new IoTLoadTestingSimulatorStack(app, 'IoTLoadTestingSimulatorStack', {
  env: {
    // AWS region to deploy this stack to. (Required for defining ALB access logging)
    region: 'ap-northeast-2',
  },
  ...,

Note that each IoTLoadTestingSimulatorStack stack has additional parameter,

  • workerDesiredCount: Please adjust this number depending on the number of devices you want to simulate. If you want to simulate millions of devices, you may have to increase this parameter by >100.

5.2 Run cdk deploy

Now you can deploy your desired CDK stack project.

npx cdk deploy IoTLoadTestingSimulatorStack

Deployment usually takes less than 10 minutes.

After a successful deployment, you can find some stack outputs like below in your terminal:

IoTLoadTestingSimulatorStack: creating CloudFormation changeset...

 ✅  IoTLoadTestingSimulatorStack

✨  Deployment time: 304.06s

Outputs:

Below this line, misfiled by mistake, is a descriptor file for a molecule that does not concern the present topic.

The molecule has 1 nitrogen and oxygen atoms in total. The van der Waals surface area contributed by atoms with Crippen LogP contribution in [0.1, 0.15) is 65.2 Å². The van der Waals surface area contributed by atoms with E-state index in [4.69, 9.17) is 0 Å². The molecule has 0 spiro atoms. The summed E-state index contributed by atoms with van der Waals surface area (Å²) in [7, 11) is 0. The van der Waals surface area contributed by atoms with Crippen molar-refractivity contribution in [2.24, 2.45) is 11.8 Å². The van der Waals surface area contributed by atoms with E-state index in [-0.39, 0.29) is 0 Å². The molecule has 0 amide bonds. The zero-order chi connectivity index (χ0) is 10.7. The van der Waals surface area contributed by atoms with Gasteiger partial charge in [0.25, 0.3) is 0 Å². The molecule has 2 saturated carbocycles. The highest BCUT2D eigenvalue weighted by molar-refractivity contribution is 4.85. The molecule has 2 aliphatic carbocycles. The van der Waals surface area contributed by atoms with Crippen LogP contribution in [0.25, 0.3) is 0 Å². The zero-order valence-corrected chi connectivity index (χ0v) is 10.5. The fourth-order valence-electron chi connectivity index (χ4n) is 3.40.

IoTLoadTestingSimulatorStack.EcsClusterArn = arn:aws:ecs:ap-northeast-2:238877058502:cluster/IoTLoadTestingSimulatorStack-ClusterEB0386A7-NLtSdKWk5oQt
IoTLoadTestingSimulatorStack.LocustLTMasterServiceLoadBalancerDNS4DCA9946 = IoTLo-Locus-1TDKKP5MMLWUV-1796556184.ap-northeast-2.elb.amazonaws.com
IoTLoadTestingSimulatorStack.LocustLTMasterServiceServiceURLF6337D0A = http://IoTLo-Locus-1TDKKP5MMLWUV-1796556184.ap-northeast-2.elb.amazonaws.com
IoTLoadTestingSimulatorStack.WorkerServiceName = IoTLoadTestingSimulatorStack-LocustLTWorkerService79BDE724-pk1K3kAb87LN
Stack ARN:
arn:aws:cloudformation:ap-northeast-2:238877058502:stack/IoTLoadTestingSimulatorStack/3f86c240-d7fc-11ed-acf1-0a297bde0576

✨  Total time: 311.17s

5.3 Locust UI

From now on,

You need the value of EcsClusterArn and WorkerServiceName in later steps, so it is recommended that you take a note of those values.

After that, please make sure that you can open the URL in LocustLTMasterServiceServiceURLF6337D0A and view Locust Web GUI like below image.

start

Now the deployment is completed! You can start to use Locust load tester.

Clean up

To avoid incurring future charges, clean up the resources you created.

You can remove all the AWS resources deployed by this sample running the following command:

npx cdk destroy --force

How it works

We deploy Locust with distributed mode, so there are two ECS services, master service and worker service. The number of Locust master instance is always one, and it can be accessed via Application Load Balancer.